"I hope to visit you while passing through and to have you assist me on my journey there, after I have enjoyed your company for a while." - Romans 15:24
William Carey, the so-called “Father of Modern Protestant Missions,” did not know where to turn for sympathy in his desire to reach the darkened world. His first efforts to arouse the Christian people about him met with no response. But in May, 1792, he preached a sermon to an association of Baptist ministers, the sermon which proved to be the bugle call of modern missions. In it he spoke the sentence quoted among Christians everywhere as the watchword of progress: "Attempt great things for God; expect great things from God." The immediate result of this sermon was the organization of the "Baptist Society for Propagating the Gospel Among the Heathen." This society held its first meeting in the back parlor of a private house in Kettering — so few in number were those who were interested in carrying out the commission of our Lord.
About a year later Carey went to India as a missionary. Before he left, he said to the little society which he had helped to organize "I will go down into the dark mine of heathenism, but you must hold the ropes."
How well are we “holding the ropes” for our brothers and sisters that have descended into the dark mine of unreached people groups? How often do we pray for them? How much do we sacrifice for them? How much money do we raise for them? How often do we contact them by phone, e-mail, regular mail to encourage them? How often do we get on planes and go to encourage them? Do we know their names? Do we care about their struggles? Have we entrusted their support to the International Missions Board and neglected our own duty?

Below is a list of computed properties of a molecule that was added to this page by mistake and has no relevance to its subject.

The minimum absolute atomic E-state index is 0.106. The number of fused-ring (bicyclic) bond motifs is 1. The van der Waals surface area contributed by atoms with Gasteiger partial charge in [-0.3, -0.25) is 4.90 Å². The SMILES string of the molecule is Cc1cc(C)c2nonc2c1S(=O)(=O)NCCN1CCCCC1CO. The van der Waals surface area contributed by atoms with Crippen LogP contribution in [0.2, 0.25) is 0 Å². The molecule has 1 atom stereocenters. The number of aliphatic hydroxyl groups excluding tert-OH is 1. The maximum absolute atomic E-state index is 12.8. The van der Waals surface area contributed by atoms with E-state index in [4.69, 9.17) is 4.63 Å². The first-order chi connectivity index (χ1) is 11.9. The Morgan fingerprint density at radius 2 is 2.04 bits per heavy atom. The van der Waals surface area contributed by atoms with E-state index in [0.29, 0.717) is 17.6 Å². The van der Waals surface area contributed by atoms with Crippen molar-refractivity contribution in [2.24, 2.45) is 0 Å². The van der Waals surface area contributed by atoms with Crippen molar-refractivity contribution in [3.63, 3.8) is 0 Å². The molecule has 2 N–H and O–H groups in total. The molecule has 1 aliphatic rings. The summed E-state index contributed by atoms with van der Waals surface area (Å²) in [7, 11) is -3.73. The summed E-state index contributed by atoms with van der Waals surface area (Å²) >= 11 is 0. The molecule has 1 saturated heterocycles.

"How well are we 'holding the ropes' for our brothers and sisters that have descended into the dark mine of unreached people groups?"
Did we lay the rope on the ground and walk away or entrust it to hired hands… or are we still holding the rope?
One of the greatest joys I have in being pastor of First Baptist Church of Durham, NC, is to have the privilege of meeting and getting to know godly brothers and sisters in Christ who come into our church with a commitment to cross-cultural missions. Of course, much of that is due to our proximity to Southeastern Baptist Theological Seminary. It is a precious stewardship for our church, to be able to influence and be influenced by these chosen and called servants of the Lord. They have blessed our lives in more ways than we can recount, especially in forcefully moving FBC Durham ahead in its missionary zeal and knowledge.
Another valuable aspect of these relationships is that they enable us to “hold the ropes” in a very personal way for missionaries as they serve on the field. The IMB is a huge entity, receiving mission support from as many as 16,000 SBC churches. As a result, we are supporting missionaries from all over the country, and it is easy to lose the personal aspect of these young men and women and their growing families. They become an impersonal collection of posed photos and brief bios, and that is hardly motivating for prayer and ongoing support of these servants. But I have noticed that when you have the privilege of actually knowing the missionaries because they are from your own church, it becomes much easier to keep in touch with them by e-mail and Zoom, and to visit them on the field and offer your support.
So, in summary, I encourage you to please commit yourself today to raising up missionaries at your own church and to “hold the ropes” for those missionaries.